• Make pizza crust from vegetables. Cauliflower, cheese and eggs blended together makes a great dough for pizza that’s packed with nutrients. Cauliflower also can be blended up in a food processor into ‘rice’ that you can easily saute for a few minutes to make the perfect rice substitute.
  • Get creative in the kitchen and use different gluten and grain-free flours such as; coconut flour, almond, hazelnut or sunflower seed meals, you can also buy banana, plantain or cassava flour. There are also buckwheat, quinoa or chickpea flours available too. Sometimes these can be mixed with a bit of tapioca or arrowroot flour for creating a better texture in certain baked goods.


There are many gluten free bread recipes online or in recipe books. Here are a few of our favourite recipes – Paleo Almond Bread and Zucchini & Coconut Bread. If you can’t bake your own gluten free bread, seek out store-bought breads that are made from nutrient-rich gluten free flours or grains.  ‘Grainer – smart food, no grains’ is an Australian company that provides beautiful gluten free paleo breads made from 100% real food.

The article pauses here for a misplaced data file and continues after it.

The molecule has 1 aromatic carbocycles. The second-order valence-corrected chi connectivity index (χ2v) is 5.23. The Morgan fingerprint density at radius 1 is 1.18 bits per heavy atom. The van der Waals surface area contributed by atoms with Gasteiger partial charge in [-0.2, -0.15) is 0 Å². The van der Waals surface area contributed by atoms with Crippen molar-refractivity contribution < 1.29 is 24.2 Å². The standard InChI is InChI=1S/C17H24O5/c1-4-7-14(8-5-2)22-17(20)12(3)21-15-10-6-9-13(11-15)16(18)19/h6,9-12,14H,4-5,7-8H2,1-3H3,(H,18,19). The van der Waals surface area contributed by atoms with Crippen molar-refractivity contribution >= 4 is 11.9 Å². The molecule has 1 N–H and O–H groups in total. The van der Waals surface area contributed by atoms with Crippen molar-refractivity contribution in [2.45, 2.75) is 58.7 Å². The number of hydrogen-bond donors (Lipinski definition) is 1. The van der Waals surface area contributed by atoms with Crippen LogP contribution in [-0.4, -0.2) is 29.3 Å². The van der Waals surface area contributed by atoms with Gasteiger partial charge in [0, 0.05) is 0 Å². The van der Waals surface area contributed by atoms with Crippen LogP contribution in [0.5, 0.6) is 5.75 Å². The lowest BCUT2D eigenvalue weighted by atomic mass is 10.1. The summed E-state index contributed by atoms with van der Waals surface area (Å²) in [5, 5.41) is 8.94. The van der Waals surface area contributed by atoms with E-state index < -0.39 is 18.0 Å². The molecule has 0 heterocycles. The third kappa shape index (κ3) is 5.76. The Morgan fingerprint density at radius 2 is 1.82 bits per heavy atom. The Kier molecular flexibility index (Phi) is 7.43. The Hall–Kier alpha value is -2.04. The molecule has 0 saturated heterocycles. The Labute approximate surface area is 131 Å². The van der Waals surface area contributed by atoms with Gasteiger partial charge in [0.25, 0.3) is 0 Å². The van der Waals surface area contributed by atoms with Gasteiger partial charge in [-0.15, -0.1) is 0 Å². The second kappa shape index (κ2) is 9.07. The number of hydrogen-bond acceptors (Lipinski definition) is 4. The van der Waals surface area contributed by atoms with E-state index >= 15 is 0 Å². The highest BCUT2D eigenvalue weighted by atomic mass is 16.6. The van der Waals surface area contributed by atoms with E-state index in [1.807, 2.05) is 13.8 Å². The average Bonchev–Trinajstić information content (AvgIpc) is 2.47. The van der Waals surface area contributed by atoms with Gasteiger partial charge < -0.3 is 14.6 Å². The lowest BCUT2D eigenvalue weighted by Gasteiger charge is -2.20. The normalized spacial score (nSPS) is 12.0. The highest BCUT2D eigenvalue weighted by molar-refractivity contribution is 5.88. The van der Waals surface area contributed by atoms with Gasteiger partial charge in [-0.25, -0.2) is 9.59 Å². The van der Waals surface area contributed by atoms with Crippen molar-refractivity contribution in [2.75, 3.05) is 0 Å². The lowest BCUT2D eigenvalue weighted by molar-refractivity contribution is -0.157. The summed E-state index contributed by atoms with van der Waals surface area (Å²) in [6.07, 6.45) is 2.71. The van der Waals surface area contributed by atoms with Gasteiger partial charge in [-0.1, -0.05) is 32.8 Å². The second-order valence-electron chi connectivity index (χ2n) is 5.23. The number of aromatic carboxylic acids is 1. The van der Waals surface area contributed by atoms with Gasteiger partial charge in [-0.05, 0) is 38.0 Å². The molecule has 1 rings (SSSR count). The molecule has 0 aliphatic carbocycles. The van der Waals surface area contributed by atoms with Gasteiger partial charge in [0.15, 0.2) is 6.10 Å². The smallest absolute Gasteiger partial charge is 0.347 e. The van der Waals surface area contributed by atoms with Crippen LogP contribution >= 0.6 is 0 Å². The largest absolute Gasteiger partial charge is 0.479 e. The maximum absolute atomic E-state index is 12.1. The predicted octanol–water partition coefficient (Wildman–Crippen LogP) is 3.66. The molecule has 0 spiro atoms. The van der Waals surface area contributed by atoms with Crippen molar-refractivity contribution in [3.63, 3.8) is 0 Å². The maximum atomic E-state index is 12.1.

• Instead of choosing store-bought, refined crackers make them yourself. Try this super quick and easy ‘Anti-inflammatory Turmeric Seedy Crackers’.
  • For snacks choose ingredients like seeds, nuts, dates, dried coconut, inca inchi seeds, paleo jerky, homemade jelly, chia pudding, panna cotta, homemade chocolate, gummies, organic popcorn, a smoothie, a piece of fruit or a chunk of cheese (if tolerated).
  • Last but not least… eat more fresh produce! Fruit, vege­tables, salad greens, eggs, seafood and fresh quality meats are all naturally gluten free, so don’t be afraid to try new ones every week until you find your favourites.


When it’s done right, a gluten free lifestyle doesn’t have to be rigid, overly restrictive, or isolating, it can actually be easy and delicious. Remember to seek out naturally gluten free foods, continue to test substitute recipes and ingredients until you find the perfect balance for you. Food is such a personal choice, as only you know what tastes good and feels right for your individual body.

What is your favourite gluten free recipe? Please share in the comments below and help others.

Happy changing habits.

Jordan Pie
Nutritionist & GAPS Practitioner